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Minnesota police pledge not to harass journalists at protests | Black Lives Matter News




The Minnesota State Patrol (MSP) has promised not to detain, threaten or rough up journalists covering protests, after several reporters accused officers of harassing and assaulting them during demonstrations in the US city of Minneapolis over the police killing of Daunte Wright, a 20-year-old Black man.

In a statement on Saturday, the MSP also agreed to stop photographing “journalists or their credentials” and said they will no longer order reporters where they can position themselves to cover the demonstrations.

The pledge came after media organisations criticised state police and officers from eight other law-enforcement agencies in the joint force known as Operation Safety Net for how they treated journalists at protests in the Minneapolis suburb of Brooklyn Center on Friday.

Police impeded the work of journalists even after a judge in the United States issued a temporary restraining order that forbade them from arresting, threatening to arrest, or using physical force against journalists.

USA Today videographer Jasper Colt tweeted that he and other reporters were forced to lie on their stomach on Friday evening while police photographed them and their credentials before letting them leave.

“We condemn the actions of the police in Brooklyn Center in the strongest possible terms,” USA Today publisher Maribel Perez Wadsworth said in an email to The Associated Press news agency. “Requiring journalists to lie prone on the ground and photographing their credentials are purposeful intimidation tactics.”

‘Extremely upset’

Freelance photographer Tim Evans told AP that officers surrounded protesters after a 10pm curfew passed. They charged into the crowd and started pepper-spraying and tackling people, he said.

Evans said one officer punched him in the face and tore off his credentials, forced him onto his stomach and pressed a knee into his back.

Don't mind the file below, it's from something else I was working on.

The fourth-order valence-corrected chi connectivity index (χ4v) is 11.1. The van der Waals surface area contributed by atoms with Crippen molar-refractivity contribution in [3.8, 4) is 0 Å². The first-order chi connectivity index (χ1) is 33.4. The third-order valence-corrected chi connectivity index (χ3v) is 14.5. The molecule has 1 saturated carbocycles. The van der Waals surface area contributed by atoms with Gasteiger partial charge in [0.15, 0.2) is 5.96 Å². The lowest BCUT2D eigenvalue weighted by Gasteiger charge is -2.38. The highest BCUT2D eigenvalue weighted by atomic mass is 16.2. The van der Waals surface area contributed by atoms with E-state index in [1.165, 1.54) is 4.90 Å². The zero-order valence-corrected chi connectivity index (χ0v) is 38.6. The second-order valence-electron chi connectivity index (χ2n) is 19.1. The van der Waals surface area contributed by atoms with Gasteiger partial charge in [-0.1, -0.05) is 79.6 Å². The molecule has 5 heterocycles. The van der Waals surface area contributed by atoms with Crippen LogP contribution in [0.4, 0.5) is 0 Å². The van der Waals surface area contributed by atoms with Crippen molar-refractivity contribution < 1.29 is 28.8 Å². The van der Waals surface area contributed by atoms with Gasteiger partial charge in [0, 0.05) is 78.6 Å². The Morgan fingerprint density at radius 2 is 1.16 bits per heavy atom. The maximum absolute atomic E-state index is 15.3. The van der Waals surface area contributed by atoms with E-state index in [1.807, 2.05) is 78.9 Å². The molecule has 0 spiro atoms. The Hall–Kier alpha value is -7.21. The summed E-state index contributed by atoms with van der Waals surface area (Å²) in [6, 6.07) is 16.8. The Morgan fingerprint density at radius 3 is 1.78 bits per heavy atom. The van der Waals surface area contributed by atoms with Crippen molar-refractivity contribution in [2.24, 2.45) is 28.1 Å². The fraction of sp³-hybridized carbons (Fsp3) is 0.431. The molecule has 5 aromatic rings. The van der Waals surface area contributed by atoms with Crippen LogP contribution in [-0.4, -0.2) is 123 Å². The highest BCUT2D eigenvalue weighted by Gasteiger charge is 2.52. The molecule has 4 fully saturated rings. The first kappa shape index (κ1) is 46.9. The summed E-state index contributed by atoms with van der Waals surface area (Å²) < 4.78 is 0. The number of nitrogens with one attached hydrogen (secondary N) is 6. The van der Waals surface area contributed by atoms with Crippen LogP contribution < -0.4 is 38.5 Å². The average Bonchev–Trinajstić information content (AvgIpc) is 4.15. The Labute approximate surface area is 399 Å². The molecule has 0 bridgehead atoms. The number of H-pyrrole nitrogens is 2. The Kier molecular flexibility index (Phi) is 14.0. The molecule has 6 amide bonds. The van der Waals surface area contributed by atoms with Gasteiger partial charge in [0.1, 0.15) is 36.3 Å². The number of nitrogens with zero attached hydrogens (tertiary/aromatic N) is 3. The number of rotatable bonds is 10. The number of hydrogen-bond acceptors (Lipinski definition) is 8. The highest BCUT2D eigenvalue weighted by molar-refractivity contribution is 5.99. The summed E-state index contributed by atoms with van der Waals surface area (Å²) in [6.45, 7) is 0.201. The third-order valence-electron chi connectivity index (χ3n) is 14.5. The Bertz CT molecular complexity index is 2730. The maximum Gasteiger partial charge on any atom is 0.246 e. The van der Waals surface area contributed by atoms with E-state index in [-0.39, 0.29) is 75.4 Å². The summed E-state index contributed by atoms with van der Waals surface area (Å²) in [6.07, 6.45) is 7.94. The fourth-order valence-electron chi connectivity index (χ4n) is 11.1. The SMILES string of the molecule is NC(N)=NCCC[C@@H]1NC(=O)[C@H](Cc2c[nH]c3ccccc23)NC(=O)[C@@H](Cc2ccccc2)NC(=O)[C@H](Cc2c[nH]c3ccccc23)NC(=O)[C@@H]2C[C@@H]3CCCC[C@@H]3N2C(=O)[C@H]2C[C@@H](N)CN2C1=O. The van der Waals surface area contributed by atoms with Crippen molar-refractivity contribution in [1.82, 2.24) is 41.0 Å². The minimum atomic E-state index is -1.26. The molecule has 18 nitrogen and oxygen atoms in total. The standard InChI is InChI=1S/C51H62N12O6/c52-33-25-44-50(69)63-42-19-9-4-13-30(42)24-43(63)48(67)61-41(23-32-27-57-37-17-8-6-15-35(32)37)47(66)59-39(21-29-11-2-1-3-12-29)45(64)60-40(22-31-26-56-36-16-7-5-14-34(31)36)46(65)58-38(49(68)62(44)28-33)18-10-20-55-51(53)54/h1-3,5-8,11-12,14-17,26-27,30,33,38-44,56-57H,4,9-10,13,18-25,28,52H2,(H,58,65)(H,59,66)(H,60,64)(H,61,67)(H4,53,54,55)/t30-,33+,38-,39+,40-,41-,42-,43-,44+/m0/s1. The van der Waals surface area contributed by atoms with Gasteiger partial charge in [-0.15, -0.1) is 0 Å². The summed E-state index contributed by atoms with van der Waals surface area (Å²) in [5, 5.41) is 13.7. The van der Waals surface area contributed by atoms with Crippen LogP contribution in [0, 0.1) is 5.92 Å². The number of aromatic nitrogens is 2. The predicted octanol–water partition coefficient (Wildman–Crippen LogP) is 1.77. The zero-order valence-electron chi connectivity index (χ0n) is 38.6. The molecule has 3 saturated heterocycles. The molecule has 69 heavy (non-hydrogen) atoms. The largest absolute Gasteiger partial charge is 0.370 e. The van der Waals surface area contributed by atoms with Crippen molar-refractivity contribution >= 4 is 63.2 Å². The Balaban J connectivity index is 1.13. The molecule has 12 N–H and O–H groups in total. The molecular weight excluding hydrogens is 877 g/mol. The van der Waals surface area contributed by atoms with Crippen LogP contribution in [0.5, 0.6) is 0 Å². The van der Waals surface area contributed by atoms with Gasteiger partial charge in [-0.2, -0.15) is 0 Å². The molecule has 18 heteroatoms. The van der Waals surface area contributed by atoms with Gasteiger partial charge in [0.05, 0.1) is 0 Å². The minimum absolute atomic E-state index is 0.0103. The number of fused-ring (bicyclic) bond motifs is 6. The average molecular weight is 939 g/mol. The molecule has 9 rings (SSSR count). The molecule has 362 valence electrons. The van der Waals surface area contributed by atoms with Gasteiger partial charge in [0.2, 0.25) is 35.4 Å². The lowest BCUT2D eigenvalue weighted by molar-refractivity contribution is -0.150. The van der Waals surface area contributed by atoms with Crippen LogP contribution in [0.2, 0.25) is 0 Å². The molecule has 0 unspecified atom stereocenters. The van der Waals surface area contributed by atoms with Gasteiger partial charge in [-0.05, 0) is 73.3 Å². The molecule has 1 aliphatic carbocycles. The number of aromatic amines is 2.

“I was yelling ‘press.’ He said he didn’t care,” Evans said.

Evans said another officer came over and smashed his head into the ground. He was zip-tied before a third officer freed him and let him leave.

“I’m extremely upset,” Evans said. “I felt like they were targeting the press in general. I’m out there doing what I’m doing because I have such strong convictions about the importance of this work.”

Other journalists posted photos and videos online showing police detaining them while checking their credentials, and in at least one case spraying chemical irritants.

“We are extremely troubled by how the media is being treated and have repeatedly shared those concerns with the authorities,” said Suki Dardarian, senior managing editor and vice president at the Minneapolis Star-Tribune.

The American Civil Liberties Union of Minnesota said the behaviour of some officers “went beyond unlawful detention to include outright retaliatory assault” against journalists, whose work to inform the public is protected against government interference by the US Constitution.

‘Better path forward’

The events led several media organisations to ask Minnesota Governor Tim Walz to intervene.

“I convened a meeting today with media and law enforcement to determine a better path forward to protect the journalists covering civil unrest,” Walz said on Twitter on Saturday.

Following the meeting, the MSP said it will “not photograph journalists or their credentials”.

“In addition, MSP will no longer include messaging at the scene advising media where they can go to safely cover events. While journalists have been detained and released during enforcement actions after providing credentials, no journalists have been arrested,” the statement said.

It also said journalists would be exempt from general dispersal orders issued to demonstrators, and that state police were banned from using chemical spray against the press.

The protests erupted after Wright was killed during a traffic stop on Sunday in Brooklyn Center. Former officer Kimberly Potter, who turned in her badge on Tuesday, has been charged with manslaughter.

Demonstrators have gathered outside the Brooklyn Center police station every night since the shooting, frequently throwing water bottles and other objects at police behind a protective fence.

Officers have responded with tear gas, rubber bullets and other projectiles at times, and have usually marched in lines to clear the area after curfew or after some protesters approached or sought to damage the fence.

Their tactics have drawn criticism from Brooklyn Center Mayor Mike Elliott, who is Black, and other elected officials around the Twin Cities.

Wright’s death came with Minneapolis already on edge as the trial of former policeman Derek Chauvin nears an end, with closing arguments scheduled for Monday. Chauvin is charged with second-degree murder for his part in the deadly arrest last May of George Floyd, an unarmed Black man.